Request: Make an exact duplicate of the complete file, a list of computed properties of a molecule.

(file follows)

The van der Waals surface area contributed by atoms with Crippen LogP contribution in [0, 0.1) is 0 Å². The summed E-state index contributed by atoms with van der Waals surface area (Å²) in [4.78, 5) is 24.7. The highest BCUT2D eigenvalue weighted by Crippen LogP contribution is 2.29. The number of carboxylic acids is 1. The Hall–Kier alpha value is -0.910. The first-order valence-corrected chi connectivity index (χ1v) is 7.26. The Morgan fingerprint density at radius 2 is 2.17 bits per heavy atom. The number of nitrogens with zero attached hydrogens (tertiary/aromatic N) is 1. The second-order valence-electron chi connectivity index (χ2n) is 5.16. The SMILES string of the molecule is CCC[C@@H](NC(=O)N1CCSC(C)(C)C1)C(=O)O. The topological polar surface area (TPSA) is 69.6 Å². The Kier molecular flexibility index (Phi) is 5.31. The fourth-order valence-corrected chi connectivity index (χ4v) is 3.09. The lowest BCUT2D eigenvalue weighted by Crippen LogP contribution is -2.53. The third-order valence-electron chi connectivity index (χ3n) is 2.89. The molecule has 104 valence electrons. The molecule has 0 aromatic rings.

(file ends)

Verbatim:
The van der Waals surface area contributed by atoms with Crippen LogP contribution in [0, 0.1) is 0 Å². The summed E-state index contributed by atoms with van der Waals surface area (Å²) in [4.78, 5) is 24.7. The highest BCUT2D eigenvalue weighted by Crippen LogP contribution is 2.29. The number of carboxylic acids is 1. The Hall–Kier alpha value is -0.910. The first-order valence-corrected chi connectivity index (χ1v) is 7.26. The Morgan fingerprint density at radius 2 is 2.17 bits per heavy atom. The number of nitrogens with zero attached hydrogens (tertiary/aromatic N) is 1. The second-order valence-electron chi connectivity index (χ2n) is 5.16. The SMILES string of the molecule is CCC[C@@H](NC(=O)N1CCSC(C)(C)C1)C(=O)O. The topological polar surface area (TPSA) is 69.6 Å². The Kier molecular flexibility index (Phi) is 5.31. The fourth-order valence-corrected chi connectivity index (χ4v) is 3.09. The lowest BCUT2D eigenvalue weighted by Crippen LogP contribution is -2.53. The third-order valence-electron chi connectivity index (χ3n) is 2.89. The molecule has 104 valence electrons. The molecule has 0 aromatic rings.